That’s essentially the message in a petition supporting a non-aggression pact for Amazon’s campus, which is expected to deliver tens of thousands of jobs and billions of dollars in economic benefit for the jurisdiction that lands it.

Economic development is a competitive, and sometimes controversial game. The Amazon pitch is a case in point. Amazon announced that 20 jurisdictions are still in the running. Those 20 are expected to fall all over themselves in coming up with tax incentives and lures for Amazon, the world’s biggest retailer, whose CEO is quite literally the world’s richest person.

As the petition articulates, it’s questionable whether these so called incentives actually convince a company to go to a certain area:

“Tax giveaways and business location incentives offered by local governments are often wasteful and counterproductive, according to a broad body of research. Such incentives do not alter business location decisions as much as is often claimed, and are less important than more fundamental location factors. Worse, they divert funds that could be put to better use underwriting public services such as schools, housing programs, job training, and transportation, which are more effective ways to spur economic development.”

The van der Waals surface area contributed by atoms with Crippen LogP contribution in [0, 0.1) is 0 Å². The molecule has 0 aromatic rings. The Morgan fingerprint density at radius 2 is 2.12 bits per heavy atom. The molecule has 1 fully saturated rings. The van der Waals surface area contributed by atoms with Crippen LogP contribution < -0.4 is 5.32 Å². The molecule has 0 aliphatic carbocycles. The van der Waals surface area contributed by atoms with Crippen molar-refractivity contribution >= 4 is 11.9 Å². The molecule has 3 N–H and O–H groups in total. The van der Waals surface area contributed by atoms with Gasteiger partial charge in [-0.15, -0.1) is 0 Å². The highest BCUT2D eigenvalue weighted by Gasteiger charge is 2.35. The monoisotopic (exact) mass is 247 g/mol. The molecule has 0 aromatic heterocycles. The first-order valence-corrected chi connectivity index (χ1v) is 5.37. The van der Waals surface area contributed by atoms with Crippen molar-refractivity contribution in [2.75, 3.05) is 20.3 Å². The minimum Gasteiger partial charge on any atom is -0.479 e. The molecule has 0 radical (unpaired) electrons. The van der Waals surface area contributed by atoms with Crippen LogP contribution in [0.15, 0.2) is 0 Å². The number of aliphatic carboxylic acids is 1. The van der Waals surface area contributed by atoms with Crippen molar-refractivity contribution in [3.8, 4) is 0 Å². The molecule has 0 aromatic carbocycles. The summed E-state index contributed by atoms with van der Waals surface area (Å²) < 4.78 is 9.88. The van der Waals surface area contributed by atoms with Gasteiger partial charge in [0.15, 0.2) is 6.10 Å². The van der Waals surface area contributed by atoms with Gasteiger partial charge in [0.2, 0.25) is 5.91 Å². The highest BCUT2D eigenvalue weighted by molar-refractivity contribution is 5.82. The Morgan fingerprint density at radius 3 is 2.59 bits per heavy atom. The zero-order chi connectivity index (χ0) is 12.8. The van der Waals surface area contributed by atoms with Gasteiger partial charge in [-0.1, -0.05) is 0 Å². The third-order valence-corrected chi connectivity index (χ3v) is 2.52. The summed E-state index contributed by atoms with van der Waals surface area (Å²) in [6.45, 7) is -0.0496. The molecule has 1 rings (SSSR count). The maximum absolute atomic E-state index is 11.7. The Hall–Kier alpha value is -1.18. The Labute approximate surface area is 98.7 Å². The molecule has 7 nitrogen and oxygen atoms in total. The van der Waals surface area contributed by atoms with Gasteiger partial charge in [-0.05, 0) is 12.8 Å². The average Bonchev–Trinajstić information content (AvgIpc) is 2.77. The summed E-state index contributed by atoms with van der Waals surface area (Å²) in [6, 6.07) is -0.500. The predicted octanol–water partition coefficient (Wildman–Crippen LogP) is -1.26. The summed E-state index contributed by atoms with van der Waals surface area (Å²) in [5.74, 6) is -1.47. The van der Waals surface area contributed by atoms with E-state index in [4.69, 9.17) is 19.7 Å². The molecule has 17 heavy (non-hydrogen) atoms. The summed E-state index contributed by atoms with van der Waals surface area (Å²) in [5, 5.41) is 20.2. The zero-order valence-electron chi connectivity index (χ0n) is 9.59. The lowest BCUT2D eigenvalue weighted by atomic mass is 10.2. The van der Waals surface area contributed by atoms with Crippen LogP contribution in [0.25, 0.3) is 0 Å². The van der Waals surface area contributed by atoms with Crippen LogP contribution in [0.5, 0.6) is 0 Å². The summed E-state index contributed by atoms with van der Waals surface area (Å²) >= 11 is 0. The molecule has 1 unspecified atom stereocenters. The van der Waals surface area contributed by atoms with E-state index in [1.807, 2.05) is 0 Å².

The petition has so far been signed by more than 600 urbanists, urban economists, policymakers, and experts on cities.

The argument is that companies already know where they need to be geographically, the type of transportation access they desire, and the pool of labor/talent needed to support their business.

What the petition is suggesting is essentially this: Here are the top 1-20 search results for “corporate headquarters locations.” Choose now with one click.